It was here all along

Aside from a tornado, a volcanic eruption, the cataclysmic failure of both Johns Hopkins and Cornell to advance to the semifinals of the NCAA lacrosse championships and the 7-0 defeat my tennis team suffered to a team from Nyon, Saturday was an average day. Slightly better than average, for me; not only was I spared the humiliation of being trounced by a ponytail-swinging teenage tennis phenom (I sat this match out), but the headache I had been carrying around with me since about 3 am Tuesday also rapturously lifted. I’d actually started to wonder if I was being punished somehow for my skeptical attitude in Monday’s “Time’s Up” post. (Tip: don’t do a Google search using both “hypertension” and “headache”. Trust me, it won’t help.) For about five minutes on Sunday morning I felt sorry for Harold Camping, whose wife reported that he was “bewildered.” That is, until I read this: 

In 2009, [his] nonprofit reported in tax filings that it received USD 18.3 million in donations, and had assets of more than USD 104 million, including USD 34 million in stocks or other publicly traded securities.

Then I started feeling sorry for all the poor suckers believers who emptied their pockets to put up billboards in an attempt to warn the rest of us.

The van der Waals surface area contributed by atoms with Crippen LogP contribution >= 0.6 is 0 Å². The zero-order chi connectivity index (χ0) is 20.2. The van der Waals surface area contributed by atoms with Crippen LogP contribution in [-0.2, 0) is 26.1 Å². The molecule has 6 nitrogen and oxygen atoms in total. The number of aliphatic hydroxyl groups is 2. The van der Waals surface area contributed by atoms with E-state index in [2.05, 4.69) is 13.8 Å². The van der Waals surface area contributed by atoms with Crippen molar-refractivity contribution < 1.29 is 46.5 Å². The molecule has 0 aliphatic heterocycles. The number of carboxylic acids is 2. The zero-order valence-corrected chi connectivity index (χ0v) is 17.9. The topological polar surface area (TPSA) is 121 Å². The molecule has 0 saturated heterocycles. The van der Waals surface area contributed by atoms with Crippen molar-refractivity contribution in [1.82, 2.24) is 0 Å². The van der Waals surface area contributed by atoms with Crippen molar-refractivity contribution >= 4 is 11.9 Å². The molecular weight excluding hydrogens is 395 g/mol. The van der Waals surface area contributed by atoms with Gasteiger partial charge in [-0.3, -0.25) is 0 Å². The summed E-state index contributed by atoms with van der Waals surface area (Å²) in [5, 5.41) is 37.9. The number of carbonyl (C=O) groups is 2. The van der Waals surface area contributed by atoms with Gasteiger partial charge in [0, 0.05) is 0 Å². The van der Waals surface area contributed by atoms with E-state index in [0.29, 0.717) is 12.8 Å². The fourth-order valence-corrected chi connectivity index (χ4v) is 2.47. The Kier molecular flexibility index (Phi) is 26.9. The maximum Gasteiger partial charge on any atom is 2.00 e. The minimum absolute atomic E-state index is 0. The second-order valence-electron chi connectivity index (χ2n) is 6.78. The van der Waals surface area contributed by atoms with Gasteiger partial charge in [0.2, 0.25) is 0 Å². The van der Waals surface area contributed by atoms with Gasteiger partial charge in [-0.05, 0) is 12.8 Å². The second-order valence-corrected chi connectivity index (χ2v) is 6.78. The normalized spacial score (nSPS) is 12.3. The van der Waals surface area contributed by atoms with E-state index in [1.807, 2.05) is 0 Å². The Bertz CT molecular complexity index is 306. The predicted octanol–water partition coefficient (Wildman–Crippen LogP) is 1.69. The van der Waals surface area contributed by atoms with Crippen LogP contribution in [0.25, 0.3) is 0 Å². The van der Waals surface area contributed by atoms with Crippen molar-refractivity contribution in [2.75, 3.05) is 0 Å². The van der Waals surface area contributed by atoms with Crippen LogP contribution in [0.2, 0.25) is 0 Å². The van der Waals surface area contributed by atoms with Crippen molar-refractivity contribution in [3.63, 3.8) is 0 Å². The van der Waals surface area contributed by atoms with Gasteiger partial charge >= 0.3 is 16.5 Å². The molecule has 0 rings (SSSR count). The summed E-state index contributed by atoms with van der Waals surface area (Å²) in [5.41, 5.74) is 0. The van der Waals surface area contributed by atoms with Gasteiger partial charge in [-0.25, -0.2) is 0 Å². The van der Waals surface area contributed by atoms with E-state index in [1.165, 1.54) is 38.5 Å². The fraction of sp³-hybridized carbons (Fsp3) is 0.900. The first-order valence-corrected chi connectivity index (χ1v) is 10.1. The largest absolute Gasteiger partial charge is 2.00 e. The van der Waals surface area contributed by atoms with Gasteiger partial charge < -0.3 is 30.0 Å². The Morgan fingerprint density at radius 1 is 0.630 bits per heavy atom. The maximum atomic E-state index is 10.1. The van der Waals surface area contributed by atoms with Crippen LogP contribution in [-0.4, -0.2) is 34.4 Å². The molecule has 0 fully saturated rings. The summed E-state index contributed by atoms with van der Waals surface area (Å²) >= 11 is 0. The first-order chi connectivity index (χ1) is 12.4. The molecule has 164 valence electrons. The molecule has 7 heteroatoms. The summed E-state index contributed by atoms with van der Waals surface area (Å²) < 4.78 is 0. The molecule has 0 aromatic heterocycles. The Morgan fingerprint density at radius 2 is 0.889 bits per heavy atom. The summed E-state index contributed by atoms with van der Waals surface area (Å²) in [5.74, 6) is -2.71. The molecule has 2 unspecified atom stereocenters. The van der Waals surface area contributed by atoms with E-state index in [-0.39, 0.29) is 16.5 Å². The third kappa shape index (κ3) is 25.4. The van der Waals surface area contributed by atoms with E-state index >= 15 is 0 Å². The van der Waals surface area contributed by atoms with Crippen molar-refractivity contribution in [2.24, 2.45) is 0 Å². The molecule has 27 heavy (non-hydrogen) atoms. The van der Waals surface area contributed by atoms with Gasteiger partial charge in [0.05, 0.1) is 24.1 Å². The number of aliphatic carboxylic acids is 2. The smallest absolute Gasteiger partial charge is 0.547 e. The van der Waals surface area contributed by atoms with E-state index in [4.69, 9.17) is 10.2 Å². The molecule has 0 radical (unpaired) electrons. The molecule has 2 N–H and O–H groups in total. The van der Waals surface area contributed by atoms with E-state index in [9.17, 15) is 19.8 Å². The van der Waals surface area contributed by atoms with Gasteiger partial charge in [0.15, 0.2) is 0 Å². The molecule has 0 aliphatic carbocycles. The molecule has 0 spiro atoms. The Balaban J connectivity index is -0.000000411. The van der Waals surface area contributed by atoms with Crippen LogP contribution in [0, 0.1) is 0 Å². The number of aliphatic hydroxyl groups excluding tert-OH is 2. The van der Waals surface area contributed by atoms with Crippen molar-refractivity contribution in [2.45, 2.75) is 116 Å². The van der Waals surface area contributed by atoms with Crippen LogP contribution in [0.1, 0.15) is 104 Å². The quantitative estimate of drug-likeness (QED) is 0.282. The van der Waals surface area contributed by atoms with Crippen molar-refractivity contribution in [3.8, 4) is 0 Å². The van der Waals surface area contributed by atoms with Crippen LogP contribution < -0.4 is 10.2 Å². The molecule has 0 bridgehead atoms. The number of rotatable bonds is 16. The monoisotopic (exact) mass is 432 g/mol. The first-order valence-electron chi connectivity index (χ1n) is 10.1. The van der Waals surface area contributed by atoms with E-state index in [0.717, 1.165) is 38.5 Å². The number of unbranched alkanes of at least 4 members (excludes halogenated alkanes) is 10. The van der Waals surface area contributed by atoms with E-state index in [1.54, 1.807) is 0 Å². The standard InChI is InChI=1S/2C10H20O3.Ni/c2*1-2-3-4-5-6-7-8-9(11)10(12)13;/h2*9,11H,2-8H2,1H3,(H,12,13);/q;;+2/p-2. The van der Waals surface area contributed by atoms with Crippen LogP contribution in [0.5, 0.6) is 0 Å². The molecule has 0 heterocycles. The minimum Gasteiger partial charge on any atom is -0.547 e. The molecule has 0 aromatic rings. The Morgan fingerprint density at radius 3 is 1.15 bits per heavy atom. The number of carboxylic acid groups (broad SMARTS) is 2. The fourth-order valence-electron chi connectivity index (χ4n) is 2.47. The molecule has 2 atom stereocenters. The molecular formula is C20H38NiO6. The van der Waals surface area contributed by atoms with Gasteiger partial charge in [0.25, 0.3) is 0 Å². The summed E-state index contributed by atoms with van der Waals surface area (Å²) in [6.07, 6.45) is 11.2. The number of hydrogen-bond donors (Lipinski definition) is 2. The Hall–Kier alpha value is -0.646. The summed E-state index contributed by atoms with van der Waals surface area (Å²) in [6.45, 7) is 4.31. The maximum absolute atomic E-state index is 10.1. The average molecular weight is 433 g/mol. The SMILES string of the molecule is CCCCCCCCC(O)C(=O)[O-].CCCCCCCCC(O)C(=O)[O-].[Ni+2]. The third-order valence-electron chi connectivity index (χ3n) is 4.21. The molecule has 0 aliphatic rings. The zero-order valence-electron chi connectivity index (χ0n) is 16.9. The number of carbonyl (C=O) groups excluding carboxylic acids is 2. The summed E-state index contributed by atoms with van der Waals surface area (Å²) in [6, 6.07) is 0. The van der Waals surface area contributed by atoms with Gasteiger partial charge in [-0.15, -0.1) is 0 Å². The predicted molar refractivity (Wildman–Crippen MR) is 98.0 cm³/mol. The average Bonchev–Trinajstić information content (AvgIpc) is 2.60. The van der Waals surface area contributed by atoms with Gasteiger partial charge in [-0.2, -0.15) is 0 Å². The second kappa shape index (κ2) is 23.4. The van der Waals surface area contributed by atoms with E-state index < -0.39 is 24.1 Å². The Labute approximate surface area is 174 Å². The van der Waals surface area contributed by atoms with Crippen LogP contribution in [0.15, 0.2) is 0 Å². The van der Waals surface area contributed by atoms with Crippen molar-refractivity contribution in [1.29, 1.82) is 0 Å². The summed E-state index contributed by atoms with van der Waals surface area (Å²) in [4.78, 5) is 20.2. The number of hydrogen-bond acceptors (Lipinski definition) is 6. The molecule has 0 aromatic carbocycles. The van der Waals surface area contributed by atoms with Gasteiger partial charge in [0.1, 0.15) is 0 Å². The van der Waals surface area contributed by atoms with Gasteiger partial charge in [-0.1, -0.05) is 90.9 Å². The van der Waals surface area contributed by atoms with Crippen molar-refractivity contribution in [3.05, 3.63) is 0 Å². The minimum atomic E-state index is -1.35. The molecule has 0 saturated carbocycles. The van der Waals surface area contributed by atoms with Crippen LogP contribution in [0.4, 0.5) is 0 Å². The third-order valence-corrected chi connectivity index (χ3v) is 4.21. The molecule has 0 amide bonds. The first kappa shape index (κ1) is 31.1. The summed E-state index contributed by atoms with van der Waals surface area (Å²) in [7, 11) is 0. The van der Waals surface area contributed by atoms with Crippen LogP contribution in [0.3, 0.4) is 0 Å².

In typical US fashion, journalists made the non-event into a “Media Moment” by digging out “experts” to lend weight and importance to this epic Fail. Did you know that End Time Studies is an academic discipline? It’s called escatology. Imagine introducing yourself at a cocktail party:

“What do you do? I’m an escatologist. … What? No, I don’t collect animal poop, I’m looking into Armageddon.” 

Well, back to the trenches. For Camping’s faithful, it will no doubt be tough to carry on bereft of all possessions, cash and credibility. But wasn’t that what Jesus demanded of his followers in the first place? Chuck it all and join me on a road trip? Maybe this is that opportunity. Maybe this is, in fact, their Rapture! Wake up folks! Stop scanning the heavens! It’s just an atmosphere, and a rather thin one, at that.

The rest of us (myself included) should bring our supercilious told-you-so’ing to a stop and go back the business of thinking about and doing more worthy things. I promise after this post I will never mention the Rapture again.

In fact, I’ve always felt that worrying about what happens after you die is a monumental waste of time. When the time comes, it comes. We’ll find out then. What I DO know is that I’m sharing the planet with many other fascinating forms of life and intelligence. Opportunity is everywhere. Why waste that time worrying? Why obsess about earning eternal life via the application of magical behavioral formulas? If I don’t even want to embrace all I’ve got here and now, why on earth would I want to extend it to infinity? It’s a logical fallacy. Even supposing that God existed, don’t you think she’d be disappointed that so many of us (and particularly the most rigid among us…) exhibit such a stunning lack of curiosity? She’d be thinking, “Oh, why did I go to all that bother with the outsized brains?”

Here we are. Right now. Welcome to the Rapture!

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